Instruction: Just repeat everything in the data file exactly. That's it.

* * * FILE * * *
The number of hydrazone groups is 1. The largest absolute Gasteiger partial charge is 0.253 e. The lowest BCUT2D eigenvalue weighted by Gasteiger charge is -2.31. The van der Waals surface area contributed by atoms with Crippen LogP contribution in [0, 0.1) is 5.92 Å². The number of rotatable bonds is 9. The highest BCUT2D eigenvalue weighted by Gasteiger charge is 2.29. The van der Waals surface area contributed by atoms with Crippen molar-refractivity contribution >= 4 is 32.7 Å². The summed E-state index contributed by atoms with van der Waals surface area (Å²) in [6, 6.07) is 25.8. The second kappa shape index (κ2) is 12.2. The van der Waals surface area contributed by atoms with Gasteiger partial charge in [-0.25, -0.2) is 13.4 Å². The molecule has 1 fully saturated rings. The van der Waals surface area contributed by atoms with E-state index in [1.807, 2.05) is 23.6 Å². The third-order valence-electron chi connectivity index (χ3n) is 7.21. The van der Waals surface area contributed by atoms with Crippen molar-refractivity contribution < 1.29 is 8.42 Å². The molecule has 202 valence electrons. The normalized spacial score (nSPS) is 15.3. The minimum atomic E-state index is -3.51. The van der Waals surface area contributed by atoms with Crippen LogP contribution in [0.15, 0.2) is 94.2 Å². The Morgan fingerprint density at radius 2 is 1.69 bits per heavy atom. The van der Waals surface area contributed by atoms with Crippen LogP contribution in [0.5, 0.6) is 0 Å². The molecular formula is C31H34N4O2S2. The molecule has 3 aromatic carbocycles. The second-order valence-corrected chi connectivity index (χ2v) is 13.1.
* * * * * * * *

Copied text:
The number of hydrazone groups is 1. The largest absolute Gasteiger partial charge is 0.253 e. The lowest BCUT2D eigenvalue weighted by Gasteiger charge is -2.31. The van der Waals surface area contributed by atoms with Crippen LogP contribution in [0, 0.1) is 5.92 Å². The number of rotatable bonds is 9. The highest BCUT2D eigenvalue weighted by Gasteiger charge is 2.29. The van der Waals surface area contributed by atoms with Crippen molar-refractivity contribution >= 4 is 32.7 Å². The summed E-state index contributed by atoms with van der Waals surface area (Å²) in [6, 6.07) is 25.8. The second kappa shape index (κ2) is 12.2. The van der Waals surface area contributed by atoms with Gasteiger partial charge in [-0.25, -0.2) is 13.4 Å². The molecule has 1 fully saturated rings. The van der Waals surface area contributed by atoms with E-state index in [1.807, 2.05) is 23.6 Å². The third-order valence-electron chi connectivity index (χ3n) is 7.21. The van der Waals surface area contributed by atoms with Crippen molar-refractivity contribution < 1.29 is 8.42 Å². The molecule has 202 valence electrons. The normalized spacial score (nSPS) is 15.3. The minimum atomic E-state index is -3.51. The van der Waals surface area contributed by atoms with Crippen LogP contribution in [0.15, 0.2) is 94.2 Å². The Morgan fingerprint density at radius 2 is 1.69 bits per heavy atom. The van der Waals surface area contributed by atoms with Crippen LogP contribution in [0.5, 0.6) is 0 Å². The molecular formula is C31H34N4O2S2. The molecule has 3 aromatic carbocycles. The second-order valence-corrected chi connectivity index (χ2v) is 13.1.